Gone are the legions of Eucharistic ministers expediting Communion, the ad-libbing of the priest, turned towards the people, while turning the Mass, even subtly and unwittingly, into his own personal showtime; the choirs belting out what may in some sense be termed music, but hardly of the sacred and transcendent sort, with amplifiers, guitars and warbled, treacly ballads; the bored and listless congregation, checking their watches – or, now, their phones – warming up their cars before the Ite Missa Est, escaping, if they be quick enough off the mark, the final hymn…
Now, in all those vast, empty churches, all the priests must hear, with Simon and Garfunkel, is the blessed sound of silence…
The question presents itself: Does it now make sense to say Mass ‘facing the people’, when there are no longer any people to face?
Five decades after the controversial reform of the Mass under the hand of Annibale Cardinal Bugnini, what is the Holy Mass, and what do we miss?
For now, let us focus on the vast majority of priests who celebrate in the new rite, or what is more specifically the new use or order of Mass. I am rather confident that those priests who say Mass according to the 1962 Missal, in the universal allowance of Pope Benedict’s 2007 Summorum Pontificum already grasp what I am about to write, far more deeply than I do – for they live and pray it more than I.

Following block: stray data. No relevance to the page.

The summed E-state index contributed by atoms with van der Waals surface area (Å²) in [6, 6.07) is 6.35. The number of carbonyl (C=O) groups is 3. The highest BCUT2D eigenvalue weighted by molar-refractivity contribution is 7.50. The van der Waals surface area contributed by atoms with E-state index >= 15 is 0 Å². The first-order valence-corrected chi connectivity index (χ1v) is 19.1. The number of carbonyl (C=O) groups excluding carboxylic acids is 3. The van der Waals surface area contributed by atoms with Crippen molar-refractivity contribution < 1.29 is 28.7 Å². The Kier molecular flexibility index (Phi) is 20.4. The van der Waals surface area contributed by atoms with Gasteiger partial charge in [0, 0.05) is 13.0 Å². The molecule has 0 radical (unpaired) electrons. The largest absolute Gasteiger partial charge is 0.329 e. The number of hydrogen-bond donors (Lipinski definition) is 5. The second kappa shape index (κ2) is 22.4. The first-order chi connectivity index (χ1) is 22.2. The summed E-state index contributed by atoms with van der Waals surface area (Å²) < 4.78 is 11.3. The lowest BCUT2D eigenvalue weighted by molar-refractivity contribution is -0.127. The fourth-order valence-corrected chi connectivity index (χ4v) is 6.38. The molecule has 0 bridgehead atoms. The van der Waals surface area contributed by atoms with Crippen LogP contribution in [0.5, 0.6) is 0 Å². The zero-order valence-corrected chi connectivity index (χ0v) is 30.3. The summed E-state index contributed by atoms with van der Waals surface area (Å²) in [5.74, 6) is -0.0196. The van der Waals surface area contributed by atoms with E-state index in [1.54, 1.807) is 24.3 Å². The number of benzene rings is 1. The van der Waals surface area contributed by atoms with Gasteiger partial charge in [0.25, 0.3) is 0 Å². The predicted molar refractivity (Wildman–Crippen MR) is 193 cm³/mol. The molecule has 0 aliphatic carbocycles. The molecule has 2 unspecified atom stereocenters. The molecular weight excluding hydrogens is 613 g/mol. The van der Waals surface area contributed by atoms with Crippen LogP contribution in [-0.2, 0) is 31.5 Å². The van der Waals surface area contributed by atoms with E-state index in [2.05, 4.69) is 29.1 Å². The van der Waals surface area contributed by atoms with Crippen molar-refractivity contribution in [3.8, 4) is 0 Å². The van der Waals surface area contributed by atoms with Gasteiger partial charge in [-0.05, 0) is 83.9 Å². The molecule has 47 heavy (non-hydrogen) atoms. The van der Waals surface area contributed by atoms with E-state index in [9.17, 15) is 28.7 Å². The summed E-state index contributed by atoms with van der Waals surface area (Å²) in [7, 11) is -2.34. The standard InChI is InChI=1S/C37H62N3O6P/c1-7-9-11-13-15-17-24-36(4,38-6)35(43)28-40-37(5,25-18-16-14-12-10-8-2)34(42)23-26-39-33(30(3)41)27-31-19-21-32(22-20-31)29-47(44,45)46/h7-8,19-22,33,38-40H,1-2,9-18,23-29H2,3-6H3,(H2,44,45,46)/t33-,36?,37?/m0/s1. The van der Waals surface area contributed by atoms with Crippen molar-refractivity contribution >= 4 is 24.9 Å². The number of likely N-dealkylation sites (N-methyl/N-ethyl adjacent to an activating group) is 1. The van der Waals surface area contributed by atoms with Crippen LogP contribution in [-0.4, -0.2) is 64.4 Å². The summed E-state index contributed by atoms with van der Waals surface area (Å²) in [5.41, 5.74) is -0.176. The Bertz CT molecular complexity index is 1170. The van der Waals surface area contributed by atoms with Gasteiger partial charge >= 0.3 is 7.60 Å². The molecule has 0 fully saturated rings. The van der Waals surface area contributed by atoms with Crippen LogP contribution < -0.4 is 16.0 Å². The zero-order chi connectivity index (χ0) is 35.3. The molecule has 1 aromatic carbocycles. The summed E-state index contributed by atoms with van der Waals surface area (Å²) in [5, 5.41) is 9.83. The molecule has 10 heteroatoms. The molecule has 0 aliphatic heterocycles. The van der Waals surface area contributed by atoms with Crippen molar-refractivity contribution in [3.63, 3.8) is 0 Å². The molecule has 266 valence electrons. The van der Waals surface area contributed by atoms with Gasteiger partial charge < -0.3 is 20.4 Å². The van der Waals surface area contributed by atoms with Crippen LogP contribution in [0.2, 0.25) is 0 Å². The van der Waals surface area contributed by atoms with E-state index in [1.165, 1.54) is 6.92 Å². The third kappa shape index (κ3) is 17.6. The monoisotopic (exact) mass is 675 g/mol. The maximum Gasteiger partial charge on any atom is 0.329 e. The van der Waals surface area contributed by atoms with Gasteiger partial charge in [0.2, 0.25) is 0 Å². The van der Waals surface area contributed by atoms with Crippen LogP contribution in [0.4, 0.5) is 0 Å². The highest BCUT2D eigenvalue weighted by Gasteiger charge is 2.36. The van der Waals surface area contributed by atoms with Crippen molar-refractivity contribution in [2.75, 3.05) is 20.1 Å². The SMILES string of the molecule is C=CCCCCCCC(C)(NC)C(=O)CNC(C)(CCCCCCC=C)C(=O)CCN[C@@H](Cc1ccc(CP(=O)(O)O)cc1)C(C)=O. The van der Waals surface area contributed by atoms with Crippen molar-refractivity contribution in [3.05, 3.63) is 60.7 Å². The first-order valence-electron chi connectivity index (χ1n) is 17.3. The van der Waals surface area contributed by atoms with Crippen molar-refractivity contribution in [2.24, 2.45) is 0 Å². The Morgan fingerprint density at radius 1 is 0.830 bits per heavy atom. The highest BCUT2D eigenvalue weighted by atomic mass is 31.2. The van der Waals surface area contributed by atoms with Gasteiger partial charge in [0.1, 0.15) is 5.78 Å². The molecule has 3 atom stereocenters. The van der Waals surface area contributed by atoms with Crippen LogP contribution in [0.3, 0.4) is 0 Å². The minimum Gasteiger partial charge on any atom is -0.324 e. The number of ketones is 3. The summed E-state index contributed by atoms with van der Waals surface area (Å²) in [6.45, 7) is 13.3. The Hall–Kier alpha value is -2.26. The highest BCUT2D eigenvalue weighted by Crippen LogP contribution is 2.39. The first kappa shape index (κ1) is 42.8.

We may hope – there is much hope in this current Covid crisis, if we look closely enough, and are receptive to what God may be telling us – that those priests who may have forgotten, even in some practical way, what the Mass is, and what the Mass is not: a secular community celebration, a get-together, a boisterous hymn-sing, or some sort of glee club to life one’s emotional doldrums.
What the Mass is, at one level, is a sacrament, making present the Body and Blood of Jesus Christ under the species of bread and wine, but even this great miracle, the supersubstantial (epiousios) food promised by Christ in the Our Father and in Chapter 6 of Saint John to feed us as food for eternal life, is not the primary aspect of the Mass itself.